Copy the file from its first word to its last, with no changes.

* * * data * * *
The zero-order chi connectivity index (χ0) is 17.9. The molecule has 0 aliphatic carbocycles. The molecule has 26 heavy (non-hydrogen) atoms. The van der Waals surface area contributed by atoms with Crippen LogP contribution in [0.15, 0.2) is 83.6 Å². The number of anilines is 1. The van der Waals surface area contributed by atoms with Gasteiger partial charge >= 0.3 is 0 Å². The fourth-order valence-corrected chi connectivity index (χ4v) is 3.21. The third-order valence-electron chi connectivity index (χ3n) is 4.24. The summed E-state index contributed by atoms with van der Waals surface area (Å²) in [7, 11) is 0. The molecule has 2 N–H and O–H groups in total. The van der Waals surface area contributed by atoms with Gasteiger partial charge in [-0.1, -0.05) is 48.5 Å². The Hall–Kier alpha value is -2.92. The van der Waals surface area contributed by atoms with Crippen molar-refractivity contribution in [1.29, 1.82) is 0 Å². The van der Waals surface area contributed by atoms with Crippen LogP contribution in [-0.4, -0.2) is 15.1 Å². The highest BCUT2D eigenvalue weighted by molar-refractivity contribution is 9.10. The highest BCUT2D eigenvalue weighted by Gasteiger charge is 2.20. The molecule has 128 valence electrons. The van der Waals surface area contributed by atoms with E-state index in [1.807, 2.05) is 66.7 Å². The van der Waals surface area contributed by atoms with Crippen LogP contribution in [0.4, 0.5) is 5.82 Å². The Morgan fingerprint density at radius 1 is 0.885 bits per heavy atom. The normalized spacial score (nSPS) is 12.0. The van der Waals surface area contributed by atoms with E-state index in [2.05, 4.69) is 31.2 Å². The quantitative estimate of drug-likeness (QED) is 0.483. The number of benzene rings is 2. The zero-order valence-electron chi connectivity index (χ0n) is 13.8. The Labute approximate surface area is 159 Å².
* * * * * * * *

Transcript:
The zero-order chi connectivity index (χ0) is 17.9. The molecule has 0 aliphatic carbocycles. The molecule has 26 heavy (non-hydrogen) atoms. The van der Waals surface area contributed by atoms with Crippen LogP contribution in [0.15, 0.2) is 83.6 Å². The number of anilines is 1. The van der Waals surface area contributed by atoms with Gasteiger partial charge >= 0.3 is 0 Å². The fourth-order valence-corrected chi connectivity index (χ4v) is 3.21. The third-order valence-electron chi connectivity index (χ3n) is 4.24. The summed E-state index contributed by atoms with van der Waals surface area (Å²) in [7, 11) is 0. The molecule has 2 N–H and O–H groups in total. The van der Waals surface area contributed by atoms with Gasteiger partial charge in [-0.1, -0.05) is 48.5 Å². The Hall–Kier alpha value is -2.92. The van der Waals surface area contributed by atoms with Crippen molar-refractivity contribution in [1.29, 1.82) is 0 Å². The van der Waals surface area contributed by atoms with Crippen LogP contribution in [-0.4, -0.2) is 15.1 Å². The highest BCUT2D eigenvalue weighted by molar-refractivity contribution is 9.10. The highest BCUT2D eigenvalue weighted by Gasteiger charge is 2.20. The molecule has 128 valence electrons. The van der Waals surface area contributed by atoms with E-state index in [1.807, 2.05) is 66.7 Å². The van der Waals surface area contributed by atoms with Crippen LogP contribution in [0.4, 0.5) is 5.82 Å². The Morgan fingerprint density at radius 1 is 0.885 bits per heavy atom. The normalized spacial score (nSPS) is 12.0. The van der Waals surface area contributed by atoms with E-state index in [2.05, 4.69) is 31.2 Å². The quantitative estimate of drug-likeness (QED) is 0.483. The number of benzene rings is 2. The zero-order valence-electron chi connectivity index (χ0n) is 13.8. The Labute approximate surface area is 159 Å².